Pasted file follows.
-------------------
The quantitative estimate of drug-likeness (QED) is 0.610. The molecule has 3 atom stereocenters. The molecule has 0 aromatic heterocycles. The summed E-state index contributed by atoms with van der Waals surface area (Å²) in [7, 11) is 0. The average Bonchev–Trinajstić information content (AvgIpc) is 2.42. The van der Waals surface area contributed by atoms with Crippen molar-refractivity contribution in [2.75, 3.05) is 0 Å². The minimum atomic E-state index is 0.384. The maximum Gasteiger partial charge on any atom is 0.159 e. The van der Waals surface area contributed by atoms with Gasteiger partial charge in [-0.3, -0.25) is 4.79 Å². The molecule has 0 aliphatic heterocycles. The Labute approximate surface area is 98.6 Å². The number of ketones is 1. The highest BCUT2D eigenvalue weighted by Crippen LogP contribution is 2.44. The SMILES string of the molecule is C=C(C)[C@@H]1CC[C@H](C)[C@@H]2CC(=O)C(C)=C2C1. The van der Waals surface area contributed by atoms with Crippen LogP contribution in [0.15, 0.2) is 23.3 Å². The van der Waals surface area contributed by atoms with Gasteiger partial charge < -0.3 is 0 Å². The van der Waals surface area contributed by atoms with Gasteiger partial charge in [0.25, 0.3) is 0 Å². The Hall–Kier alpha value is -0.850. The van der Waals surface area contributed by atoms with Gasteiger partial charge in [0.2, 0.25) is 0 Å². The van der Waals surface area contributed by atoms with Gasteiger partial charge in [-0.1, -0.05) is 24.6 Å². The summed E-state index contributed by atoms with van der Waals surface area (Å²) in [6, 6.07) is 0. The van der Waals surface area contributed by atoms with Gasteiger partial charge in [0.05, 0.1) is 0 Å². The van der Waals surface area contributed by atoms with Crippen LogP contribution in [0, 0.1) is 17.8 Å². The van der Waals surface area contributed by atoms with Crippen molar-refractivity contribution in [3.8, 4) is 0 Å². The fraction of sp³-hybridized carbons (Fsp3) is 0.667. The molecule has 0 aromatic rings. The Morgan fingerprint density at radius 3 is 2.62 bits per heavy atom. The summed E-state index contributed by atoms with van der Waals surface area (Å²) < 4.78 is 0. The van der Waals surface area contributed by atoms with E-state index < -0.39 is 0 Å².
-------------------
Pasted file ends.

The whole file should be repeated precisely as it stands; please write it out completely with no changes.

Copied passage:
The quantitative estimate of drug-likeness (QED) is 0.610. The molecule has 3 atom stereocenters. The molecule has 0 aromatic heterocycles. The summed E-state index contributed by atoms with van der Waals surface area (Å²) in [7, 11) is 0. The average Bonchev–Trinajstić information content (AvgIpc) is 2.42. The van der Waals surface area contributed by atoms with Crippen molar-refractivity contribution in [2.75, 3.05) is 0 Å². The minimum atomic E-state index is 0.384. The maximum Gasteiger partial charge on any atom is 0.159 e. The van der Waals surface area contributed by atoms with Gasteiger partial charge in [-0.3, -0.25) is 4.79 Å². The molecule has 0 aliphatic heterocycles. The Labute approximate surface area is 98.6 Å². The number of ketones is 1. The highest BCUT2D eigenvalue weighted by Crippen LogP contribution is 2.44. The SMILES string of the molecule is C=C(C)[C@@H]1CC[C@H](C)[C@@H]2CC(=O)C(C)=C2C1. The van der Waals surface area contributed by atoms with Crippen LogP contribution in [0.15, 0.2) is 23.3 Å². The van der Waals surface area contributed by atoms with Gasteiger partial charge < -0.3 is 0 Å². The van der Waals surface area contributed by atoms with Gasteiger partial charge in [0.25, 0.3) is 0 Å². The Hall–Kier alpha value is -0.850. The van der Waals surface area contributed by atoms with Gasteiger partial charge in [0.2, 0.25) is 0 Å². The van der Waals surface area contributed by atoms with Gasteiger partial charge in [-0.1, -0.05) is 24.6 Å². The summed E-state index contributed by atoms with van der Waals surface area (Å²) in [6, 6.07) is 0. The van der Waals surface area contributed by atoms with Gasteiger partial charge in [0.05, 0.1) is 0 Å². The van der Waals surface area contributed by atoms with Crippen LogP contribution in [0, 0.1) is 17.8 Å². The van der Waals surface area contributed by atoms with Crippen molar-refractivity contribution in [3.8, 4) is 0 Å². The fraction of sp³-hybridized carbons (Fsp3) is 0.667. The molecule has 0 aromatic rings. The Morgan fingerprint density at radius 3 is 2.62 bits per heavy atom. The summed E-state index contributed by atoms with van der Waals surface area (Å²) < 4.78 is 0. The van der Waals surface area contributed by atoms with E-state index < -0.39 is 0 Å².